Most people are familiar with the effect massage can have on humans, ranging from relaxation to increased circulation and healing. These same effects can be achieved with horses. Massage is the manipulation of muscles, skin and superficial soft tissue by applying deliberate and focused touch to the body. We look for release of pressure and through our hands we send love and healing energy to the animal we are working on.
It should also be noted that massage is not just for horses who are having current issues. Massage is very valuable for its’ preventative value. The best time to treat stress and work on any animal or person is before an injury develops, not after. Just like you’d want to replace the tire on your car before it goes flat, it’s smart to prevent injuries, not just treat them. Massage can also be extremely useful for spotting any developing issues.
However, all that being said, massage is not a medical treatment, and we can not treat or diagnose medical issues. We are not a veterinary clinic. A lame or sick or injured horse should ALWAYS be taken to a veterinarian first. There are many good veterinarians in the area, and if you need to contact one, we are happy to connect you with them.
As any experienced horse owner will know, horses can be very sensitive to stress, and stress can cause many issues in any creature. Massage is a proven, effective way to release stress and relax muscles, and will reduce heart beats per minute.
For any animal as large as a horse, good circulation is extremely important, and massage increases blood flow. This is especially important if the horse is suffering from any kind of injury. Increased blood flow to an injured area will speed recovery, as more blood brings more oxygen and nutrients.
We all know to give our horses some bute when they are in pain, most of us have a container of it standing around in the tack room. But the over use of chemical pain killers can be devastating to a horse’s gastrointestinal tract. Massage aids in pain relief and the release of multiple chemicals, such as serotonin, often called the “feel good chemical
Massage aids in the draining and circulation of lymph fluid. Lymphatic fluid is the cleaning agent of the immune system.
Unlike the circulatory system that uses the heart as a pump the lymphatic system doesn't have pump thus benefits greatly from the increased movement that massage provides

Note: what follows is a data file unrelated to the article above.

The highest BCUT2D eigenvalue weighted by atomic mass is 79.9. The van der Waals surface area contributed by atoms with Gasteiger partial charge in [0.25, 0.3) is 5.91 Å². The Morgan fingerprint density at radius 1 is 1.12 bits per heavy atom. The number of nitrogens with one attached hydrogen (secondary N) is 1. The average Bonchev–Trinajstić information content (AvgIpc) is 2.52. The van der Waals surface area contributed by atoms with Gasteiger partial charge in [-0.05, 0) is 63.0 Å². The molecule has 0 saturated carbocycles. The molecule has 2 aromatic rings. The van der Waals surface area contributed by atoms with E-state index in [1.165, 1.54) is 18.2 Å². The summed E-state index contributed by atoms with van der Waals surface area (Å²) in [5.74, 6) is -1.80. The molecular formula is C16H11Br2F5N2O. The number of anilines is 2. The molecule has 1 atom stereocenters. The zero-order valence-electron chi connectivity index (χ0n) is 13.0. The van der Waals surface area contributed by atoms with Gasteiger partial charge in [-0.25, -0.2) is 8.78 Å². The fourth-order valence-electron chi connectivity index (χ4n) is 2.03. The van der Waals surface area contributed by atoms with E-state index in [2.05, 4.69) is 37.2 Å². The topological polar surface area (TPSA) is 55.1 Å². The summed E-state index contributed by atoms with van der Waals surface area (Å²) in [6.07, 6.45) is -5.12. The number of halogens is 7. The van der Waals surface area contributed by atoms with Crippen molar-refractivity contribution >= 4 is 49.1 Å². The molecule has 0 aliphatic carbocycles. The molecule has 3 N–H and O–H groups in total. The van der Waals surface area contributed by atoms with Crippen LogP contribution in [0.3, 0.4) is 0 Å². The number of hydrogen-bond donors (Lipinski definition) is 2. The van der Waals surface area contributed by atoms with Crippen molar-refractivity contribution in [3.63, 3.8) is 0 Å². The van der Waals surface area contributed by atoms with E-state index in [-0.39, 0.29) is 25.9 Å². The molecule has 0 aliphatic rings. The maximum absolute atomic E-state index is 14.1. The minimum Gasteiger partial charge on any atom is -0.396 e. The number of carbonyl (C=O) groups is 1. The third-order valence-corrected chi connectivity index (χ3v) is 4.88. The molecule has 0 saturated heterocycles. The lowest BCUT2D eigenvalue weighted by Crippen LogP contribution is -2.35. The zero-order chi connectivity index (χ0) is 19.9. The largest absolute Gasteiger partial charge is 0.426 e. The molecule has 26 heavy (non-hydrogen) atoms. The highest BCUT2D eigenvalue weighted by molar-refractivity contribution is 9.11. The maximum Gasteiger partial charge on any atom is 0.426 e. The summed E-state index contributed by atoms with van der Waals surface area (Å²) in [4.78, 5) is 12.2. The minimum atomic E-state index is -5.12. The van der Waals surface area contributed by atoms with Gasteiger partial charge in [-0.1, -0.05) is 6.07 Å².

Overcoming mental and emotional trauma, especially in rescue horses.
For a lot of traumatized horses the only form of human contact has been negative . For example a mustang that comes off the range will have been rounded up, transported, given medical care such as castrations, transportation again and so forth until he ends up at the adopters home. That is a rather extreme situation but most horses will go through some form a trauma in their lives.
Massage can help greatly with the following issues, horses that are hard to catch, horses that don’t like being saddled, horses that don’t like their feet touched and horses that are headshy
My name is Florie Miller. Originally from Amsterdam in the Netherlands but I’ve been a Roaring Fork resident fo a long time. As a matter of fact, I first came out in 1997 to work on a dude ranch for a summer, landed in beautiful Carbondale and stayed for a few years. After moving back to The Netherlands for several years I knew the mountains is where my heart is and moved here permanently in 2008.
Upon returning to the United States I continued my work with Icelandic horses and was fortunate enough to find a professional Icelandic horse ranch in our area. I worked there for almost ten years, assisting with the training and breeding operation.
Icelandic horses are my favorite breed and have been a part of my life since I was a teenager. This passion resulted in getting my trainer/instructor certification in 2009.
I love riding and I love teaching lessons but I also started to yearn for a different and deeper connection with our horses.
So in winter of 2021 I started preparing to get certified in equine massage. I absolutely loved studying, even though it had been many years since I’d actually had to memorize things. My rusty brain was jolted back into study mode and anatomy turned out to be my favorite subject.
In March I went to Denver for the hands-on part of the class. I passed both the written and practical parts of the exams. All that was left was the case studies. When those were all wrapped up and graded I received my final certification in July.
Equine massage is my way of giving back to these amazing animals that carry our burdens in more way than one. I’m very excited for this new chapter and have already met so many amazing people and their horses in the process.
I look forward to be of service to you and your horse